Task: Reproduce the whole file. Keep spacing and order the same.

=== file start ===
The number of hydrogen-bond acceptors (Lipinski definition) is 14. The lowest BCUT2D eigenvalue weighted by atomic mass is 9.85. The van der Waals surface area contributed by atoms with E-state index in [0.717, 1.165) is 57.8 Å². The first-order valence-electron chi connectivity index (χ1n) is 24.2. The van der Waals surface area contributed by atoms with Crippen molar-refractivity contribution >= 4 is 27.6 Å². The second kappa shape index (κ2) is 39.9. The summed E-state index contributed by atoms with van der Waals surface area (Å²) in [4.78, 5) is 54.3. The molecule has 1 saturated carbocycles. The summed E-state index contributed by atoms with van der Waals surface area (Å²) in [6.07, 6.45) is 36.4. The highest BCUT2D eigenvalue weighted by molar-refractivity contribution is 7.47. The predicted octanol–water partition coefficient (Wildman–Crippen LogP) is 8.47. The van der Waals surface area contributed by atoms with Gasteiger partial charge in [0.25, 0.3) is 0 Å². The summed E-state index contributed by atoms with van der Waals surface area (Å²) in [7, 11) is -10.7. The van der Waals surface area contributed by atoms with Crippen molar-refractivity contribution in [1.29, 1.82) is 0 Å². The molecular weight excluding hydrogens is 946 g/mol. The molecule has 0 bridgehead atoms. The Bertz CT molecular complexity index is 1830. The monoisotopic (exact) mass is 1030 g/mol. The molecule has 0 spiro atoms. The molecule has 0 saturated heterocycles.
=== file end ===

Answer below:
The number of hydrogen-bond acceptors (Lipinski definition) is 14. The lowest BCUT2D eigenvalue weighted by atomic mass is 9.85. The van der Waals surface area contributed by atoms with E-state index in [0.717, 1.165) is 57.8 Å². The first-order valence-electron chi connectivity index (χ1n) is 24.2. The van der Waals surface area contributed by atoms with Crippen molar-refractivity contribution >= 4 is 27.6 Å². The second kappa shape index (κ2) is 39.9. The summed E-state index contributed by atoms with van der Waals surface area (Å²) in [4.78, 5) is 54.3. The molecule has 1 saturated carbocycles. The summed E-state index contributed by atoms with van der Waals surface area (Å²) in [6.07, 6.45) is 36.4. The highest BCUT2D eigenvalue weighted by molar-refractivity contribution is 7.47. The predicted octanol–water partition coefficient (Wildman–Crippen LogP) is 8.47. The van der Waals surface area contributed by atoms with Gasteiger partial charge in [0.25, 0.3) is 0 Å². The summed E-state index contributed by atoms with van der Waals surface area (Å²) in [7, 11) is -10.7. The van der Waals surface area contributed by atoms with Crippen molar-refractivity contribution in [1.29, 1.82) is 0 Å². The molecular weight excluding hydrogens is 946 g/mol. The molecule has 0 bridgehead atoms. The Bertz CT molecular complexity index is 1830. The monoisotopic (exact) mass is 1030 g/mol. The molecule has 0 spiro atoms. The molecule has 0 saturated heterocycles.